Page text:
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Heather Magee

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I Call Foul on Wedding Guest List F*ckery

Posted: 03/24/2013 12:44 pm

I recently came across an article in the Daily Mail about a new wedding trend I found to be a bit odd. Have you ever received a lovely card in the mail, assuming it was an invite to a friend's nuptials, only to discover you haven't made the cut? A notification advising you that you are, in fact, not invited?

Apparently there are to-be-wed couples out there who are using these non-invites to clear up any confusion around whether or not someone is invited to their wedding. Ever receive one?

I can tell you firsthand, co-ordinating invites for your top-tier friends and family who are indeed invited to your matrimonial fete is a lot of work (although, I opted for a wedding website and an email blast). Who the hell has time to also co-ordinate cards for the folks who are on the B-list?

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If I received a card in the mail advising me that I was not invited to someone's wedding, I would toss that bad boy straight into the recycle bin. Are there really people out there who assume someone is going to lose sleep over not being invited to a wedding? Is it really necessary to break the news in such an official (read pompous) manner?

Some brides are going as far as creating a waiting list, in case some of the A-list guests can't make it. The wedding industry has already made a mint, surely we don't need to add one more expense to an already expansive list? I call foul on all this wedding f&%kery.

If you're in the midst of wedding planning and have established a budget for a certain amount of guests, here's a few tips on how to determine who makes the cut:

  1. Have you engaged with this person socially in the past 12 months? If not, you probably won't going forward so go ahead and strike them from the list.
  2. Does your partner know this person? If you haven't at least introduced them to your future spouse, they should not be witnessing your entrance into marriage.
  3. Are you inviting this person because they are 'part of the group'? Don't feel pressured to invite acquaintances to your wedding. If that's how you're going to roll, you may as well invite your dentist.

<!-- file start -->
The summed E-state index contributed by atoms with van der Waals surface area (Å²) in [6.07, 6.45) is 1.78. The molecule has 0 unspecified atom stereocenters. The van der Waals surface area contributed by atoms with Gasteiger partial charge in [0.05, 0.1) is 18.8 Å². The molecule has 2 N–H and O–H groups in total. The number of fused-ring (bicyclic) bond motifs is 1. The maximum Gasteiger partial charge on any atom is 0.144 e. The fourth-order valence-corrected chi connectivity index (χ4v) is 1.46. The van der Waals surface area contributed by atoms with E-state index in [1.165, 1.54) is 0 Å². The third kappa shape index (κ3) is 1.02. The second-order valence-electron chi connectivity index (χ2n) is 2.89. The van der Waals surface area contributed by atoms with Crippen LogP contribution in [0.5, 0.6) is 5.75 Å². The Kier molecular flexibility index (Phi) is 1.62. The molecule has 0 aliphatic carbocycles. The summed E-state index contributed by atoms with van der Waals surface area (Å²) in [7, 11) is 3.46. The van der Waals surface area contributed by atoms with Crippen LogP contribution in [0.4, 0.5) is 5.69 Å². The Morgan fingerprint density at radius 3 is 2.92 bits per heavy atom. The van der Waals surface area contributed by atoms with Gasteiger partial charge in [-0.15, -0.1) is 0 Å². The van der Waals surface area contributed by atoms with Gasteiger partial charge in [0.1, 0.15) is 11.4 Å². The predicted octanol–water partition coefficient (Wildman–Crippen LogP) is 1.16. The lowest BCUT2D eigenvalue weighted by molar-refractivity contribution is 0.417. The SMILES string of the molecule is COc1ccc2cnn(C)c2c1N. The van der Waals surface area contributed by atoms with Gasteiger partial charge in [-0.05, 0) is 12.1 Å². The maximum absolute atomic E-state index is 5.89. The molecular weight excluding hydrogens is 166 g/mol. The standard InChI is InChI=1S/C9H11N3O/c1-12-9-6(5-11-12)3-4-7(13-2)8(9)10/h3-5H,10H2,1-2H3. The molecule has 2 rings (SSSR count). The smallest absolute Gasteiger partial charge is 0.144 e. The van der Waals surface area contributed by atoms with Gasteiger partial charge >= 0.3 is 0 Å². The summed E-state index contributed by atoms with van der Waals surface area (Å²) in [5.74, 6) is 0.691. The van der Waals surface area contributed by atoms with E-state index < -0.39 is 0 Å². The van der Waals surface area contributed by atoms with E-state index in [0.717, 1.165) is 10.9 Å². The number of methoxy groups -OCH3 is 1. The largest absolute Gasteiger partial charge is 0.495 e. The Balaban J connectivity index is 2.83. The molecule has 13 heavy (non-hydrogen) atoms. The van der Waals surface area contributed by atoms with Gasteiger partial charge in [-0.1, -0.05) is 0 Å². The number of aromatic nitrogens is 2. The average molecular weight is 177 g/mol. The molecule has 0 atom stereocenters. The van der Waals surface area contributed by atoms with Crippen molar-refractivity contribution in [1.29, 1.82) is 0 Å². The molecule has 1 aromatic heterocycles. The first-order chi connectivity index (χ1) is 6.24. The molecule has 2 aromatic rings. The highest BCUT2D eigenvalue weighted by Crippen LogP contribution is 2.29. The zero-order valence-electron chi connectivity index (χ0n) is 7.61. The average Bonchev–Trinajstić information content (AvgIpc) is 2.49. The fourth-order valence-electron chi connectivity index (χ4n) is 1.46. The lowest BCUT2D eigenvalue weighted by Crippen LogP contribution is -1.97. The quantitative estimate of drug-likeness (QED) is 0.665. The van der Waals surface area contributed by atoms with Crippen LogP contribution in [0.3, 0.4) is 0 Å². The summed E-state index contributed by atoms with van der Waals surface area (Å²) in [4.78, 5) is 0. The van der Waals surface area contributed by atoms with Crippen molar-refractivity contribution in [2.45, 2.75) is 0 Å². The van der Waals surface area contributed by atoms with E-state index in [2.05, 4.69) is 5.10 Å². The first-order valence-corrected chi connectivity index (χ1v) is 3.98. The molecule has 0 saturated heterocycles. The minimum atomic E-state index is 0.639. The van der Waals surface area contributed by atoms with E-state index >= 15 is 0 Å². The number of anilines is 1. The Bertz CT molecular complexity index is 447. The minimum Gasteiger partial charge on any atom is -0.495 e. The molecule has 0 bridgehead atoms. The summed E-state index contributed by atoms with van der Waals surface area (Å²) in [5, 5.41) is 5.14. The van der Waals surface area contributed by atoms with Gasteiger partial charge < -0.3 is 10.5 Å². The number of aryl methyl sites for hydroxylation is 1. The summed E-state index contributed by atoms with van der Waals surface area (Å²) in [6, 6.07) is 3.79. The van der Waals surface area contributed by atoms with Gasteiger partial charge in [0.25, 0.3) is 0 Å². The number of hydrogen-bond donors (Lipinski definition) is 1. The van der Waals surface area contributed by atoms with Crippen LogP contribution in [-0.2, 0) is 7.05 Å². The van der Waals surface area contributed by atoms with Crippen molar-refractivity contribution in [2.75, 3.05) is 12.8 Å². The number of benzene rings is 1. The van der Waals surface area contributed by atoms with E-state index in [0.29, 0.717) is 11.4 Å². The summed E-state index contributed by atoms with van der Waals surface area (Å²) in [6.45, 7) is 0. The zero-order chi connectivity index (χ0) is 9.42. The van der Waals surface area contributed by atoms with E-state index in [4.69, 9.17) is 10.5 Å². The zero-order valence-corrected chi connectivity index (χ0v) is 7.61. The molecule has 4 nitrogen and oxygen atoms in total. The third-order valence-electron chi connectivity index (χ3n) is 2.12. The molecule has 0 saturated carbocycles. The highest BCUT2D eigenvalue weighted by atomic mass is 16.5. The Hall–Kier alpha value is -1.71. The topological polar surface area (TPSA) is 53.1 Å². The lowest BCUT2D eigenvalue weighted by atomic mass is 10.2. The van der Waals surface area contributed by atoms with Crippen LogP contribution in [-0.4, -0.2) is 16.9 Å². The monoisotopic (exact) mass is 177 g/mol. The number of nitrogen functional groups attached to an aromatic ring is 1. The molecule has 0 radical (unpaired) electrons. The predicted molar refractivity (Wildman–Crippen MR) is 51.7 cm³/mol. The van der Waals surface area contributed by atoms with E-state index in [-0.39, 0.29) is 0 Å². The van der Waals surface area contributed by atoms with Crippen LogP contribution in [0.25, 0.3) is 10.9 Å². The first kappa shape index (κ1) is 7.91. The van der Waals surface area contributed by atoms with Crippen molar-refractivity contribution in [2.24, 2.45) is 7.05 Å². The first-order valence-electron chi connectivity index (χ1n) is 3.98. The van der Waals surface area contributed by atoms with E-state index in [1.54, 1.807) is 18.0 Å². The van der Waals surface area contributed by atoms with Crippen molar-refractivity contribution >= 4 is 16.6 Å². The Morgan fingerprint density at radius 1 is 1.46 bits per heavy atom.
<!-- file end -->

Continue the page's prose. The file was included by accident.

4. Speaking of which, service professionals should not be invited. This includes your hairstylist, even if they did your hair for the big day.
  5. No, you do not have to invite your boss and/or colleagues just because you probably see them more than you see your significant other.
  6. Is your ex on the guest list? Go on and remove that straight away.
  7. Do you have any known problem guests on your list? The guy who always ends up in a fight or that girl who will probably shag the service staff? There's no need to invite liabilities to the party.
  8. Parents' friends who you have never met. This is not a social event for your parents, this is your day. Unless your parents are footing the bill, then the more the merrier.
  9. That distant third cousin, twice removed. Extended family should be included if they have played a meaningful role in your life, but some random rellie you never knew you had doesn't need to be there.
  10. One more way to cut down your list is to have an adult-only soiree, but that depends on the type of party you're planning to throw.

Are you struggling to cut back your wedding guest list? Do you have any other helpful tips? Post a comment or tweet me @urbancowgirl

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  • 1. Avoid Peak Season: Save $1,500

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  • 2. Cut in Packs: Save $2,500

    Shrink your guest list by a table (8 to 10 people) for savings across the board -- from staffing to rentals. <b>Your new wedding budget: $46,000. </b> <a href="a href="http://www.brides.com/wedding-ideas/wedding-invitations-stationery" target="blank"See more invitation ideas!/a" target="blank">See more wedding style ideas!</a><br><br><em>Photo: Getty Images</em>

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  • 5. Have Fewer VIPs: Save $660

    A large bridal party equals a hefty florist bill. Cut your posse from six to two and save big on blooms. <b>Your new wedding budget: $41,615.</b> <a href="http://www.brides.com/wedding-dresses-style/bridesmaid-dresses" target="blank">See more bridesmaid ideas!</a><br><br><em>Photo: Getty Images</em>

  • 6. Sorry, No Shots: Save $1,250

    Limit booze offerings to wine, beer, and a couple of specialty cocktails for a 25 percent-cheaper tab. <b>Your new wedding budget: $40,365.</b> <a href="http://www.brides.com/wedding-ideas/wedding-meals-drinks" target="blank">See more wedding cocktail ideas!</a><br><br><em>Photo: Getty Images</em>

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  • 11. Give Your Photographer a Curfew: Save $350

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  • 13. Rein in Albums: Save $1,500

    Make one group-friendly edit so you can order the same album for yourselves, your parents, and your in-laws. <b>Your new wedding budget: $26,500.</b> <a href="http://www.brides.com/wedding-ideas/wedding-photos-video" target="blank">See more photography ideas!</a><br><br><em>Photo: Getty Images</em>

  • 14. Skip Letterpress: Save $1,500

    Print all your stationery digitally. Go for great color and typography rather than pricey techniques and chunky paper stock. <b>Your new wedding budget: $25,000.</b> <a href="http://www.brides.com/wedding-ideas/wedding-invitations-stationery" target="blank">See more invitation ideas!</a><br><br><em>Photo: Getty Images</em>

  • Whew! New Budget: $25,000

    Congratulations! Your new wedding budget is just half of the $50,000 you started out with. You've saved $25,000, which leaves you with more funds for your honeymoon -- and your new life together.


 

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